The State of World Fisheries and Aquaculture 2022 – FAO Report
Despite significant previous progress, the world is off track to end hunger and malnutrition in all its forms by 2030. This has elevated the calls to urgently transform our agrifood systems to ensure food security, improve nutrition and secure affordable healthy diets for a growing population, while safeguarding livelihoods and our natural resources. Aquatic foods are increasingly recognized for their key role in food security and nutrition, not just as a source of protein, but also as a unique and extremely diverse provider of essential omega-3 fatty acids and bioavailable micronutrients. Prioritizing and better integrating fisheries and aquaculture products in global, regional and national food system strategies and policies should be a vital part of the necessary transformation of our agrifood systems.
The 2022 edition of The State of World Fisheries and Aquaculture – Towards Blue Transformation – builds on this narrative by presenting quantitative evidence of the growing role of fisheries and aquaculture in providing food, nutrition and employment. This report also highlights further changes needed in the fisheries and aquaculture sector to address the challenges of feeding the world effectively, equitably and sustainably.
Download and read the report here
Here are some of the main take aways of the report:
- Larger volumes of commercially produced seafood are not overfished. More than 82% of fisheries landings by volume are from stocks considered by the FAO to be sustainably fished, an increase of nearly 4% compared to two years previous. As of 2020, this represents about 65 million tonnes from marine capture fisheries. This increase is largely driven by improvements in larger, higher volume fisheries, such as those that target anchoveta, pollock and tunas.
- The number of monitored stocks that are considered overfished is increasing. The FAO monitors over 500 fish stocks across the globe, with widely varying abundances and catch sizes. Almost 35% of these stocks are now considered overfished, compared to only 10% of stocks in 1974.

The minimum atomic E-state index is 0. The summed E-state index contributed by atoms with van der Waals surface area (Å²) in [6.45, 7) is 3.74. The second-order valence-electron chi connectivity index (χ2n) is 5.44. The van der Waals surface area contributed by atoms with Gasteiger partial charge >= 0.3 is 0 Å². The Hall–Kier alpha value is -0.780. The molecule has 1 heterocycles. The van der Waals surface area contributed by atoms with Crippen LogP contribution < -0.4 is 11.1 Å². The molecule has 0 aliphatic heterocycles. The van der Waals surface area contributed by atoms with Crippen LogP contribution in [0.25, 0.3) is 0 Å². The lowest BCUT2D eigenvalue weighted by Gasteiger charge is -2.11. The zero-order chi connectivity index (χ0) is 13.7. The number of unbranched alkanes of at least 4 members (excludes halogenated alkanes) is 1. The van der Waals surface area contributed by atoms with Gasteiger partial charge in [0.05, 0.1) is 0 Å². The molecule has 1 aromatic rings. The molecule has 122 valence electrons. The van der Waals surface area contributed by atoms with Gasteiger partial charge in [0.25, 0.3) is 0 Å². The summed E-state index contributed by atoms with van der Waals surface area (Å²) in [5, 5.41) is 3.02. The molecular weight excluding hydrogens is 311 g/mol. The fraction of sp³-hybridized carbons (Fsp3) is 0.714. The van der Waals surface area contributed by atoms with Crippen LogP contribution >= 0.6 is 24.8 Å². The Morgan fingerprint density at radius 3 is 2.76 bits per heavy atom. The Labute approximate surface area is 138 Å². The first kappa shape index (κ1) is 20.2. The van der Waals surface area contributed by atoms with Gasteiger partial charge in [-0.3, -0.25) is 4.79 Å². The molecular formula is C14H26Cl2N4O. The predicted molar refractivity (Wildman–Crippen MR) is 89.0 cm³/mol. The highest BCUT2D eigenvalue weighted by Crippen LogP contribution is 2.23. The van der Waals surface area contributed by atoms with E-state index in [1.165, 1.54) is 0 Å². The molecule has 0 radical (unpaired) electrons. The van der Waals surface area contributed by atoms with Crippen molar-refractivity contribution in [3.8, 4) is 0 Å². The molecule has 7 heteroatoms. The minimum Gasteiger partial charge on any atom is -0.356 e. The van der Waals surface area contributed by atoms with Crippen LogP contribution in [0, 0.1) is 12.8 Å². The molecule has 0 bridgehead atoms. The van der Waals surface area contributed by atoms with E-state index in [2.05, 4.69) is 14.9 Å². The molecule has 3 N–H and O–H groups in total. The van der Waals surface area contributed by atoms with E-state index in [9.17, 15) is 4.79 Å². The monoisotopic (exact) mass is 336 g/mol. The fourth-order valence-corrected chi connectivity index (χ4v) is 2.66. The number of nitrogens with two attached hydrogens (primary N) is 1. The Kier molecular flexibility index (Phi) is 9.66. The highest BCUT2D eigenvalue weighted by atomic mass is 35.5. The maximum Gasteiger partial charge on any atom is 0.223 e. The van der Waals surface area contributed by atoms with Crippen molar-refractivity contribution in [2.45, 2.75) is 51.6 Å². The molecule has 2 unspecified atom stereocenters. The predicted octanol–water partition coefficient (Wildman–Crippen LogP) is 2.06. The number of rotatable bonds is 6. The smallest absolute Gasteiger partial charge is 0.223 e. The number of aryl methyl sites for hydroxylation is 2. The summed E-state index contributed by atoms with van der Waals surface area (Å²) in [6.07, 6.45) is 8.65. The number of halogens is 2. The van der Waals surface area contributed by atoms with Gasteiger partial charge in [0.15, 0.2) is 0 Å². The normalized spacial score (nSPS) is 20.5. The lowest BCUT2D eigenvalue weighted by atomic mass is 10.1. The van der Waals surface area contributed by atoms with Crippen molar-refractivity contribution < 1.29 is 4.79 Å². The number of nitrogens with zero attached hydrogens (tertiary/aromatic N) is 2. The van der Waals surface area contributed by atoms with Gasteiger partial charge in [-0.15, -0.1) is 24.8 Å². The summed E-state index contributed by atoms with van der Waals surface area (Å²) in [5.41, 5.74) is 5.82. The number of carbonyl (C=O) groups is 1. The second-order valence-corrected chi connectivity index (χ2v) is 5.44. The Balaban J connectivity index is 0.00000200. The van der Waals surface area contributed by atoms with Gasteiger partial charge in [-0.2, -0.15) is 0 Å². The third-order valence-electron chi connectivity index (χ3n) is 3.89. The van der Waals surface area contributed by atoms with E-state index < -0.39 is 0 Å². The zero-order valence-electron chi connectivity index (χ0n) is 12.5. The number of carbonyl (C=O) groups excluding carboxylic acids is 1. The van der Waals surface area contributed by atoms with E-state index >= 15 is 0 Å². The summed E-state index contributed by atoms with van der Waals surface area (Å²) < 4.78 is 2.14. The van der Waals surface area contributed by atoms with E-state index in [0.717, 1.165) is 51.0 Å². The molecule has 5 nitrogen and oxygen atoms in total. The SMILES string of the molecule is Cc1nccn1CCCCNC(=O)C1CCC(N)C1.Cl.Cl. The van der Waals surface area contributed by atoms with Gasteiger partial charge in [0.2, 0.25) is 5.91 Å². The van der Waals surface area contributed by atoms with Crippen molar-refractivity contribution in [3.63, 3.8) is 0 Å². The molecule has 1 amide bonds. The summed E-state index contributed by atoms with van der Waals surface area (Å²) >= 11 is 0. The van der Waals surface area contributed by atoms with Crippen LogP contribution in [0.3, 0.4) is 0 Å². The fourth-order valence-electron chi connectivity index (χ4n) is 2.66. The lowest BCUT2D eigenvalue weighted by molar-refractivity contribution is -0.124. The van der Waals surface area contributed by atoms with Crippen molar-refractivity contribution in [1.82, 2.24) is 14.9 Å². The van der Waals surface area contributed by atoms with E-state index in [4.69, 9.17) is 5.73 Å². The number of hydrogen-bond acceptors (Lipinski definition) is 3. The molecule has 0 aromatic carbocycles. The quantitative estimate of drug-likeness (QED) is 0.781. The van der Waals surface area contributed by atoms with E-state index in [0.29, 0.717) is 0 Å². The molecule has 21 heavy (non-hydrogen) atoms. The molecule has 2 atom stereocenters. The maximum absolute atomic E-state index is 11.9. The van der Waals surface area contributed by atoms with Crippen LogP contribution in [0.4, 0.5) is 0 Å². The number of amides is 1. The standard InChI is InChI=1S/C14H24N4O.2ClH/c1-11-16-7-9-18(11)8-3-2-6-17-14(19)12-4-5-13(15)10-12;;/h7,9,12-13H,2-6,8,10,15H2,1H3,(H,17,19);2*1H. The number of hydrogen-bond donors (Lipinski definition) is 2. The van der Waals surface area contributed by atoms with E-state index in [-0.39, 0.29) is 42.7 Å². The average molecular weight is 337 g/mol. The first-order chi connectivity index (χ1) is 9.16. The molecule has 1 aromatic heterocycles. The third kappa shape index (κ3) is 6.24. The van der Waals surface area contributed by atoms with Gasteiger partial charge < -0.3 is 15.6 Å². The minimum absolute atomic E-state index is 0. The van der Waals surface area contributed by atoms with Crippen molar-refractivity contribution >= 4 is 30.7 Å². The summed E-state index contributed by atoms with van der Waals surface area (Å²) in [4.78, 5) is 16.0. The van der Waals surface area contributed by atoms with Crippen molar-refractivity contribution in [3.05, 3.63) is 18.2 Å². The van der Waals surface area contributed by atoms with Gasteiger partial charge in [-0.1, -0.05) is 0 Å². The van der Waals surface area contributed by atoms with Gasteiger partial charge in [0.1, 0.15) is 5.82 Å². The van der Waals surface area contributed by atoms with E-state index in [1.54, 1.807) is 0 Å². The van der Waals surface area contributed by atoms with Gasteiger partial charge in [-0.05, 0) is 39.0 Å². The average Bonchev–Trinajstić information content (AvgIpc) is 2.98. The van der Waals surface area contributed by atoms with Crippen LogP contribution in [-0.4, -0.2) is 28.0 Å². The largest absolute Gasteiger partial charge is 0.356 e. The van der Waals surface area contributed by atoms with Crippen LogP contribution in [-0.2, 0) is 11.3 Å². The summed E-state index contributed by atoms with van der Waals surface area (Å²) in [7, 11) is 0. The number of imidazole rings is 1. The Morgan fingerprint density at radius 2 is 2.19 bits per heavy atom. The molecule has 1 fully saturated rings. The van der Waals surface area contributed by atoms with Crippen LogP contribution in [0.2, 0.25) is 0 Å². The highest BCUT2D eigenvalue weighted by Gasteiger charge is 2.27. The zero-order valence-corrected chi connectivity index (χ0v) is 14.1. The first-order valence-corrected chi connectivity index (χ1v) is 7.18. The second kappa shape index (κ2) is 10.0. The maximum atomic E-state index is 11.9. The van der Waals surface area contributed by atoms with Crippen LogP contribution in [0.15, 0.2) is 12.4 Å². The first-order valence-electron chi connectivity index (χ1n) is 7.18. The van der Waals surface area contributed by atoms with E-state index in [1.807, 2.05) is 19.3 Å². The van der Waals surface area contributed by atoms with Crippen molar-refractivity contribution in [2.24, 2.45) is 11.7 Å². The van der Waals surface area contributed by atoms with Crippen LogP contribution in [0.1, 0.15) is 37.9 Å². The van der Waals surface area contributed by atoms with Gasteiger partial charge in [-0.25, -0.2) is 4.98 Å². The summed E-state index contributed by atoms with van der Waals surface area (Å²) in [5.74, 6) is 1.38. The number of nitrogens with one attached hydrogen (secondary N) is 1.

- Demand for sustainable seafood is increasing. The total amount of aquatic resources grown or harvested for human consumption (excluding algae) is now 157 million tonnes – a new record. Overall, the growth rate has been twice the rate of population growth since 1961 and consumption has now reached 20.2 kg per capita, more than double the consumption in the 1960s.
- A call for a blue transformation. The FAO’s vision for improving aquatic food systems has three goals – sustainable aquaculture intensification and expansion, effective management of all fisheries, and upgraded food and value chains. If this is done effectively, aquatic food consumption is projected to grow to 25 kg per person per year by 2050, relieving the pressure on land-based food systems. But a failure to ensure sustainability will result in a reduction in per-capita consumption, adding pressure to other food systems as well as to food and nutrition security in countries highly dependent on seafood.
- Utilization and processing of fisheries and aquaculture production have changed considerably in past decades. In 2020, 89 percent (157 million tonnes) of world production (excluding algae) was used for direct human consumption, compared with 67 percent in the 1960s. The remainder (over 20 million tonnes) was used for non-food purposes – the vast majority for fishmeal and fish oil, with the rest for ornamental fish, bait, pharmaceutical applications, pet food, and direct feeding in aquaculture and raising of livestock and fur animals.
You can find more information about the report here.